Our dear navy will have less cash constraints and less distraction chasing pirates around. Nigerian navy will become a powerful force to be feared by any enemy that sails on water.

      Onward together !

  8. AreJames says:

    Historically, every country’s navy as always been a national power projection vehicle, Spain, England, Portugal, France in the old days conquered colonies and spearheaded armada invasions of each other using powerful navies . It is not surprising that the NN pressured everybody in power and have provided a legal key for themselves to muscle in on onshore oil and gas facility security stuff.These escort services and miscellaneous guard duties should be expunged from the Navy Act. There is something pedestrian about using a navy to guard stuff when there is marine police. As for the privately contracted boats, this is the way to go because they provided a service and some ”cost avoidance” mechanism to ensure we have the security services we need without spending upfront money on new construction boats which would have been contendig for funds that should go for destroyers and submarines.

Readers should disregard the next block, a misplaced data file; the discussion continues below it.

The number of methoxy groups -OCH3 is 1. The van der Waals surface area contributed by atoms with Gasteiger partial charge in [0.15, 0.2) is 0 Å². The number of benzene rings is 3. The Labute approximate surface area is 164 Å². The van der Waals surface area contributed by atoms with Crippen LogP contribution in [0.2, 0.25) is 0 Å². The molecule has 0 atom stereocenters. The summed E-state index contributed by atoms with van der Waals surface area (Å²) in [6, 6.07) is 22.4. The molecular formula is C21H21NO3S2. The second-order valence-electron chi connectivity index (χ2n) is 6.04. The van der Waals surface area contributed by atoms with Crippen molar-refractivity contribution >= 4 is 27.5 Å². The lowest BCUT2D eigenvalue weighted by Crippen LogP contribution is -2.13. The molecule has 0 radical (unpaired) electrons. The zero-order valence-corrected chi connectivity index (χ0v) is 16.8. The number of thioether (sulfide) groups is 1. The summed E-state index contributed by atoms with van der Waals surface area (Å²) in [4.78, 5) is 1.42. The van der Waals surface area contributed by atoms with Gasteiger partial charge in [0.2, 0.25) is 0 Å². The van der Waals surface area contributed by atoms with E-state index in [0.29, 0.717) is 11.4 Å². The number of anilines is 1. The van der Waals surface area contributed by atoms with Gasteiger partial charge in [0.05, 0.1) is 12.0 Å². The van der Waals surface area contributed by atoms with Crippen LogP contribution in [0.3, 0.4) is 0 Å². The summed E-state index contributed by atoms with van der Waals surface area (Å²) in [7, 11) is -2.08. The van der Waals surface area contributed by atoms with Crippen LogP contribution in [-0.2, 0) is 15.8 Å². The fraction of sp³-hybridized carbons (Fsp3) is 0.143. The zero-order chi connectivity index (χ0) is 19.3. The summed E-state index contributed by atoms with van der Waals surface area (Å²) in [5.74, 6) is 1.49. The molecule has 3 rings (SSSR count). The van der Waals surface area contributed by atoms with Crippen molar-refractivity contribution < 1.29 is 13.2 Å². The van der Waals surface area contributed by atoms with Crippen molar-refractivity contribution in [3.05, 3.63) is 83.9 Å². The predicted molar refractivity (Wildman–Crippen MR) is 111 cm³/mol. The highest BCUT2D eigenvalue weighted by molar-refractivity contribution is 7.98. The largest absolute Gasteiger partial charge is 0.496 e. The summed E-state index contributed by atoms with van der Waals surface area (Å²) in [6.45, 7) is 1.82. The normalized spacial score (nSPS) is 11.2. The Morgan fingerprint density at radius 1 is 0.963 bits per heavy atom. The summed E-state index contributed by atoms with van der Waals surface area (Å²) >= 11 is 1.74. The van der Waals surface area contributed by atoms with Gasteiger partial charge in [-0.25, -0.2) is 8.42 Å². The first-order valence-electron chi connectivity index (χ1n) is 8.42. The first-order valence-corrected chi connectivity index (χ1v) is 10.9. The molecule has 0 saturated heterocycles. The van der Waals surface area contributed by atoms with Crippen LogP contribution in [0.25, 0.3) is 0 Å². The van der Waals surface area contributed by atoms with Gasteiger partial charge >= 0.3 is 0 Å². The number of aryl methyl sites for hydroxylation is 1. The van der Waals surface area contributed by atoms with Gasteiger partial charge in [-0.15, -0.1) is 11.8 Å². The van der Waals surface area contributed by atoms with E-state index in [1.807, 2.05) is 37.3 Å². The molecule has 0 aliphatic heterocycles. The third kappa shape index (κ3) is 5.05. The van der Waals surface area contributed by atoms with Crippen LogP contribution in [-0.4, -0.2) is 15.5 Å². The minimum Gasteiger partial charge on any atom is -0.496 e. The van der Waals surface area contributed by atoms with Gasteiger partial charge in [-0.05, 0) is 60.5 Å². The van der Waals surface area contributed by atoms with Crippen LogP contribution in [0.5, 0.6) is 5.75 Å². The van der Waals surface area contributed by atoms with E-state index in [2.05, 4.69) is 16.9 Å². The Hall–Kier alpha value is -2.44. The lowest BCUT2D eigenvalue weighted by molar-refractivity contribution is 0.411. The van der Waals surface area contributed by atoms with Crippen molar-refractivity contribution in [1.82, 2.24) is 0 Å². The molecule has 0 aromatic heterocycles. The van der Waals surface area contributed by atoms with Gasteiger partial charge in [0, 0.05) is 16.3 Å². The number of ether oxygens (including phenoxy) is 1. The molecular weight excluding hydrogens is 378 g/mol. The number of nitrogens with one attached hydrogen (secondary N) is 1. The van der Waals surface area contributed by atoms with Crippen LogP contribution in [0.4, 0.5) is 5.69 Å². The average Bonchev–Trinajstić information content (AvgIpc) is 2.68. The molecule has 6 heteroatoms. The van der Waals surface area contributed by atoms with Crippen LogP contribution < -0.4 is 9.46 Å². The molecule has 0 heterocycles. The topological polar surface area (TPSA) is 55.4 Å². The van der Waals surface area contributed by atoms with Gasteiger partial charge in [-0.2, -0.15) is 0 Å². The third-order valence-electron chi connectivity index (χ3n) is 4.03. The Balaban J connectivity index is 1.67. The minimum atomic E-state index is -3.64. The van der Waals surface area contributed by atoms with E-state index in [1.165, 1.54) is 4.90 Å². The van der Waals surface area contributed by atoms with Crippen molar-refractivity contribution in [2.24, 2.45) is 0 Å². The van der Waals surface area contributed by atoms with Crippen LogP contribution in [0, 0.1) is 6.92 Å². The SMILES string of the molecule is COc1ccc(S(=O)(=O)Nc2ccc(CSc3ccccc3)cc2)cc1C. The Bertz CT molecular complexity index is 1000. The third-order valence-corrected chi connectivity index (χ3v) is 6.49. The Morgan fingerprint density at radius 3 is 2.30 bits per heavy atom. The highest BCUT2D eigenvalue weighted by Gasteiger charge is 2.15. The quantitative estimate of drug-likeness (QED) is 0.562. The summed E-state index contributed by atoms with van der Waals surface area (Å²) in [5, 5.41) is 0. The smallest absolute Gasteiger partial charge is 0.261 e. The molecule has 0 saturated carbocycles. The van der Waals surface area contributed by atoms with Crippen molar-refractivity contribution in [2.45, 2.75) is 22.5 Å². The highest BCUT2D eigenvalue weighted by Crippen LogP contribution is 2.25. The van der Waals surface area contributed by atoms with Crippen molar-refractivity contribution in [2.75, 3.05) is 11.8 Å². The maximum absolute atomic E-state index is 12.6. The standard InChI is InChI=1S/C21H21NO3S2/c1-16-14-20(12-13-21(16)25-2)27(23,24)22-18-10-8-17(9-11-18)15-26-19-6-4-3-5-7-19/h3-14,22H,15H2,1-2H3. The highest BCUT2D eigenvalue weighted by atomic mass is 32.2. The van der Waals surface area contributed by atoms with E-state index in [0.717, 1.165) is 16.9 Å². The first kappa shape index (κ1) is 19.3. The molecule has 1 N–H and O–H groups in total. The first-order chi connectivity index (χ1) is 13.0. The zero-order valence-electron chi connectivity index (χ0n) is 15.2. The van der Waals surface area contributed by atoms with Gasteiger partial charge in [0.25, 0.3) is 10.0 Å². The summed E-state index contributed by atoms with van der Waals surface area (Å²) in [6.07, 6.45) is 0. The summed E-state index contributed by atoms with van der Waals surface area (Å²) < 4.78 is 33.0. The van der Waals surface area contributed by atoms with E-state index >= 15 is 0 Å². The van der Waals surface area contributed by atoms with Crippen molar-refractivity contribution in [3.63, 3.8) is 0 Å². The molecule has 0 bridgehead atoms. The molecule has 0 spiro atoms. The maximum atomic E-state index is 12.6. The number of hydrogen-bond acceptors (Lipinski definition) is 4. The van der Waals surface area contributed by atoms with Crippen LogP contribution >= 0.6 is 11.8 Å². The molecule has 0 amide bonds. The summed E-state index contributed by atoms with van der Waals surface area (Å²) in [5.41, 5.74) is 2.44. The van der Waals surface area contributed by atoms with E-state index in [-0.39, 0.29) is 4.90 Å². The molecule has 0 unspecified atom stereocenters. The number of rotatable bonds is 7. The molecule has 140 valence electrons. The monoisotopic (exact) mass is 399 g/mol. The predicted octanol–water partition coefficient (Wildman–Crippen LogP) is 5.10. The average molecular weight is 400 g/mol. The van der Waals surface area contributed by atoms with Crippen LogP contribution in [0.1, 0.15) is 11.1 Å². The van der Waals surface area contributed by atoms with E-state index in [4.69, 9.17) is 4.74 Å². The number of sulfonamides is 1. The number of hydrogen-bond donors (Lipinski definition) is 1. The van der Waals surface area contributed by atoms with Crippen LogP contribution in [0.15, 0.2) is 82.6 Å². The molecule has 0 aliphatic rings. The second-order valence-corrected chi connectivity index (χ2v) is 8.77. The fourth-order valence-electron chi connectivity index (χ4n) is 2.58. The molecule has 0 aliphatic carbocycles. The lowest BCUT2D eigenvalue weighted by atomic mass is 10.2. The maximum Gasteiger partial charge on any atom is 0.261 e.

9. beegeagle says:

    Yeah, need I add that NIMASA probably own another thirty NEW boats and patrol craft in the 18-30m category, all acquired since 2012 and most from ARESA of Spain which can be used as start-up assets for the suggested Coast Guard.

    So we already have a pool of about sixty units of 18-40 metre patrol boats and craft owned by NIMASA and the MSCs from which a well-equipped Coast Guard can emerged…more if the patrol assets of the Inland Waterways Authortity are added to the pool.

  10. beegeagle says:

    Back to the NNS Tiger, the patrol craft belongs to a series which in Hong Kong Marine Police service until 2011 and were known as the “LAUNCH 80 series”. That means they are almost certainly 80ft long (about 26 metres) the Nigerian MSC which acquired them is known